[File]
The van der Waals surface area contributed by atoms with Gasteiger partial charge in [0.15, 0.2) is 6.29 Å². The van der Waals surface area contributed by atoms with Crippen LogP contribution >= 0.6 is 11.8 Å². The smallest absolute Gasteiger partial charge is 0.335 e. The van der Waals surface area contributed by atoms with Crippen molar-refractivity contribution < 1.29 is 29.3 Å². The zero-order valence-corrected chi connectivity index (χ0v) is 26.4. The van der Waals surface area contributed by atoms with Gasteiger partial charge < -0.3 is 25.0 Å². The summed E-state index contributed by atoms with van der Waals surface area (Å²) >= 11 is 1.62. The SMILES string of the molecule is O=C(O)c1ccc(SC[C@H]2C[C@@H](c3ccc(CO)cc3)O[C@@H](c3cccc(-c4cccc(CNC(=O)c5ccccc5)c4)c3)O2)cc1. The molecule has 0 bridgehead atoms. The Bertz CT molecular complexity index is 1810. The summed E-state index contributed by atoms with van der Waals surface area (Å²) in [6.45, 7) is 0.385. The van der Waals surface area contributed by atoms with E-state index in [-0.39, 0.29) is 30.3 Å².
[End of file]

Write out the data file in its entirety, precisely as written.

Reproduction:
The van der Waals surface area contributed by atoms with Gasteiger partial charge in [0.15, 0.2) is 6.29 Å². The van der Waals surface area contributed by atoms with Crippen LogP contribution >= 0.6 is 11.8 Å². The smallest absolute Gasteiger partial charge is 0.335 e. The van der Waals surface area contributed by atoms with Crippen molar-refractivity contribution < 1.29 is 29.3 Å². The zero-order valence-corrected chi connectivity index (χ0v) is 26.4. The van der Waals surface area contributed by atoms with Gasteiger partial charge < -0.3 is 25.0 Å². The summed E-state index contributed by atoms with van der Waals surface area (Å²) >= 11 is 1.62. The SMILES string of the molecule is O=C(O)c1ccc(SC[C@H]2C[C@@H](c3ccc(CO)cc3)O[C@@H](c3cccc(-c4cccc(CNC(=O)c5ccccc5)c4)c3)O2)cc1. The molecule has 0 bridgehead atoms. The Bertz CT molecular complexity index is 1810. The summed E-state index contributed by atoms with van der Waals surface area (Å²) in [6.45, 7) is 0.385. The van der Waals surface area contributed by atoms with E-state index in [-0.39, 0.29) is 30.3 Å².